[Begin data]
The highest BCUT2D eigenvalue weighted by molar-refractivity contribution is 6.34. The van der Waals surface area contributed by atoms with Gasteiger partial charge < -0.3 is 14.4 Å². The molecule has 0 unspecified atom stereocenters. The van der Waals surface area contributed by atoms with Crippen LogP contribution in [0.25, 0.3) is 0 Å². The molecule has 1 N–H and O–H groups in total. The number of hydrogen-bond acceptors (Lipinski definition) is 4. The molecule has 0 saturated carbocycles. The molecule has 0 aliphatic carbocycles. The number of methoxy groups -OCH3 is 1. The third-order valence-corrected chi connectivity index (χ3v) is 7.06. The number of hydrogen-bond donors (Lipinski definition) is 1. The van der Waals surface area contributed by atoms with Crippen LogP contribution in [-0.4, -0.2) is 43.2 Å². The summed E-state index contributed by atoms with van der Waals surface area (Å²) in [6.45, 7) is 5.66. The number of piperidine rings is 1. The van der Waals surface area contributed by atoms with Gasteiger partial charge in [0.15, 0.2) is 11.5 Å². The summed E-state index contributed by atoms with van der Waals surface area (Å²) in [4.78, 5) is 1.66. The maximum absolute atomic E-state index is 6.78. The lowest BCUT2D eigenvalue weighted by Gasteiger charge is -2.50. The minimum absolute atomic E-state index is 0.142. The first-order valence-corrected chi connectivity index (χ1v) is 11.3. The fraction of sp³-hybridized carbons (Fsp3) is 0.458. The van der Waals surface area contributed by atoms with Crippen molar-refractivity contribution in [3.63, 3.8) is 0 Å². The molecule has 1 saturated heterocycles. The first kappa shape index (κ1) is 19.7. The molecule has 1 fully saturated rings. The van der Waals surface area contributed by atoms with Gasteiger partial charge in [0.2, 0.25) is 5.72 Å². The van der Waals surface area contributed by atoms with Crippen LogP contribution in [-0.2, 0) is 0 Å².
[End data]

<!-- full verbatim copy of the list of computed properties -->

The highest BCUT2D eigenvalue weighted by molar-refractivity contribution is 6.34. The van der Waals surface area contributed by atoms with Gasteiger partial charge < -0.3 is 14.4 Å². The molecule has 0 unspecified atom stereocenters. The van der Waals surface area contributed by atoms with Crippen LogP contribution in [0.25, 0.3) is 0 Å². The molecule has 1 N–H and O–H groups in total. The number of hydrogen-bond acceptors (Lipinski definition) is 4. The molecule has 0 saturated carbocycles. The molecule has 0 aliphatic carbocycles. The number of methoxy groups -OCH3 is 1. The third-order valence-corrected chi connectivity index (χ3v) is 7.06. The number of hydrogen-bond donors (Lipinski definition) is 1. The van der Waals surface area contributed by atoms with Crippen LogP contribution in [-0.4, -0.2) is 43.2 Å². The summed E-state index contributed by atoms with van der Waals surface area (Å²) in [6.45, 7) is 5.66. The number of piperidine rings is 1. The van der Waals surface area contributed by atoms with Gasteiger partial charge in [0.15, 0.2) is 11.5 Å². The summed E-state index contributed by atoms with van der Waals surface area (Å²) in [4.78, 5) is 1.66. The maximum absolute atomic E-state index is 6.78. The lowest BCUT2D eigenvalue weighted by Gasteiger charge is -2.50. The minimum absolute atomic E-state index is 0.142. The first-order valence-corrected chi connectivity index (χ1v) is 11.3. The fraction of sp³-hybridized carbons (Fsp3) is 0.458. The van der Waals surface area contributed by atoms with Crippen molar-refractivity contribution in [3.63, 3.8) is 0 Å². The molecule has 1 saturated heterocycles. The first kappa shape index (κ1) is 19.7. The molecule has 1 fully saturated rings. The van der Waals surface area contributed by atoms with Gasteiger partial charge in [0.2, 0.25) is 5.72 Å². The van der Waals surface area contributed by atoms with Crippen LogP contribution in [-0.2, 0) is 0 Å².